If industry whispers are to be believed, the BMW Z4 wouldn’t have been revived if not for a timely collaboration with Toyota to develop and produce a brand-new sports car. Maybe global warming is hitting home, maybe ‘wind-in-your-hair’ has finally been exposed for what it really is; ruffling coiffures and uncoupling toupees. Whichever the case, the appetite for convertibles has certainly waned over the years.
There was of course a time when top-down motoring encapsulated the romance of driving; the original Mercedes-Benz SLK of 1996 was such a creation – a trend-setting roadster that wowed many with its sexy styling and sophisticated packaging. More of the same continued with the second-generation SLK (2004 to 2010), fondly dubbed the ‘baby SLR’ for looking a lot like the then McLaren Mercedes supercar. And then we have the third iteration of 2011, updated and renamed as SLC in a nomenclature review back in 2016, and still standing in 2018.
Traditional feel with modern updates
The underpinnings may be seven years old but with the current-gen 245hp/370Nm 2.0-litre turbo four-pot and 9-speed automatic powering the SLC, it doesn’t feel its age. What it does conjure up is how Mercs of the last decade came across – assured and refined, but with the kind of nippy performance expected from a modern turbocharged powertrain. It’s no AMG this, but zero to 100km/h in 5.8 seconds is plenty fast, especially for a convertible.
I know, a sports car should be invigorating, even hair-raising behind the wheel, but past generations of SLKs never rivalled the Porsche Boxster in driving dynamics, not even the BMW Z4 for that matter. Instead, the SLC occupies an unhurried space where the premium is a sense of style and every day usability.
If the weather isn’t permitting, which is often the case in Malaysia, the SLC plays a convincing hardtop coupe by isolating the elements and providing a pliant ride, for convertible standards that is. But when the stars align on a cool evening, fresh air and unlimited headroom are only 20 seconds away as the mechanised Vario-roof contorts itself into the boot, still cool no matter how many times you’ve watched it work.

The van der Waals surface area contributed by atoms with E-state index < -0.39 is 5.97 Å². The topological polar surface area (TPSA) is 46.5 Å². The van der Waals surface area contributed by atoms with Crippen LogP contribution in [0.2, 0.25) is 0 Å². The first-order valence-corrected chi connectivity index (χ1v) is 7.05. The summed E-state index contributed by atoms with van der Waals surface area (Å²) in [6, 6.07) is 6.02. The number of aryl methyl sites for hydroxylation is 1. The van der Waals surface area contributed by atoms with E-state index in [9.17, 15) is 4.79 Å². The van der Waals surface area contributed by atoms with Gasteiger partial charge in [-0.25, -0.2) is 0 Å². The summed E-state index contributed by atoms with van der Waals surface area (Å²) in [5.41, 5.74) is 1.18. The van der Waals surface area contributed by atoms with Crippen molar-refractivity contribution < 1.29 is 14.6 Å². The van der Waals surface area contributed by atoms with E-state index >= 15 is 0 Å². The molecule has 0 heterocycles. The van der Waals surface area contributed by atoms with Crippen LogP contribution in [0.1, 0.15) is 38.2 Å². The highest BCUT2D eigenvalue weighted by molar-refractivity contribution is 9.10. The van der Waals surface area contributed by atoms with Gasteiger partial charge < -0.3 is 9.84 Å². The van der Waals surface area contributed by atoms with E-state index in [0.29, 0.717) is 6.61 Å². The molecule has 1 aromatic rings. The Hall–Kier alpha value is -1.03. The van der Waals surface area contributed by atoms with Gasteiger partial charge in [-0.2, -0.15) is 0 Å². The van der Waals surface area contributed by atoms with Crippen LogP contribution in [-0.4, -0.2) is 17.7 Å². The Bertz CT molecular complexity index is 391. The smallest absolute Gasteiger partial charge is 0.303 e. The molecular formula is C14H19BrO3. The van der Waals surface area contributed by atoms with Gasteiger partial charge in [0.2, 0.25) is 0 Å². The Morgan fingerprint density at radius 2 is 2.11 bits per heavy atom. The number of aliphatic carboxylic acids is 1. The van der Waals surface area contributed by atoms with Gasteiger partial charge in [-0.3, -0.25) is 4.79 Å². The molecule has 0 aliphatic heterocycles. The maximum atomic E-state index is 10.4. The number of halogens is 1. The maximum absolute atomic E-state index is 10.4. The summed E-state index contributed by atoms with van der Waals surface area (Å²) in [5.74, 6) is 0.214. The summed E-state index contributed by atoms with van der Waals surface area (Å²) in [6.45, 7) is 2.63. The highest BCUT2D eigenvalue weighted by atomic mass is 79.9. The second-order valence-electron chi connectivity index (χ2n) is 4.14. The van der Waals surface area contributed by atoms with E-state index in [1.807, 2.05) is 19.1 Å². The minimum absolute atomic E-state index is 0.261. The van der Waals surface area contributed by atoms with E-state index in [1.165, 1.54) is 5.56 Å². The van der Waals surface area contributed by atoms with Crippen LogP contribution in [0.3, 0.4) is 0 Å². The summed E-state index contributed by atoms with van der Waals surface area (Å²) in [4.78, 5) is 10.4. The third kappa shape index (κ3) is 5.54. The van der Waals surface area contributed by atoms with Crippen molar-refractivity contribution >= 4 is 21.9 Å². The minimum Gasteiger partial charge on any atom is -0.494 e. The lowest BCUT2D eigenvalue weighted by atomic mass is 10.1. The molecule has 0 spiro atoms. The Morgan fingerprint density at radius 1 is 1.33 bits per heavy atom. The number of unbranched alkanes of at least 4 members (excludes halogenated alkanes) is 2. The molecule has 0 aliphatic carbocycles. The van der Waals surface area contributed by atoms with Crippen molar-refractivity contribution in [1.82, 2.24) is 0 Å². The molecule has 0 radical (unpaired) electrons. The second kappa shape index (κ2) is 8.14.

That busy centre console and small LCD do hark of another era, but at least Mercedes bothered to update the instrument binnacle, gear selector and steering wheel to current items, while lining the seats with lots of Nappa cowhide, something that never goes out of fashion. The SLC 300 even comes with a glass roof that can vary its opacity with a press of a button, just like how a Boeing 787 Dreamliner dims its windows.
Will we ever see another SLC?
If you need to prove a point to your car-loving mates, the SLC probably isn’t the one. The layer of detachment that makes it so livable on a daily basis also muddles the connection between driver and car. That’s a shame because the SLC does have an inherently playful balance, rounds off road imperfections nicely (adaptive damping is standard) and even makes aurally pleasing exhaust notes as you work through the quick-shifting 9-speed automatic. It’s sporty, but not quite the sports car.
The SLC is better off taking on more genial tasks such as the occasional top-down date with the elements, where occupants can engage in discourse without raising voices in the relative calm of the cabin, and looking like a million bucks when pulling up at the MBFWKL. In this regard, the SLC 300 is that perfect piece of accessory you can wear every day, but it’s also a convertible that may never see a replacement, at least not in its current form (if rumours pan out) despite staying fashionable all these years.
Mercedes-Benz SLC 300
Price: RM442,388.24 Engine: 2.0-litre turbocharged 4-cyl, RWD Output: 245hp / 370Nm Transmission: 9-speed auto w/ steering shift paddles Performance: 0-100km/h in 5.8s; top speed 250km/h (limited) Wheels/tyres: 235/40 R18 (F), 255/35 R18 (R) Safety: 6 airbags, Electronic Stability Control Warranty: 4-year/unlimited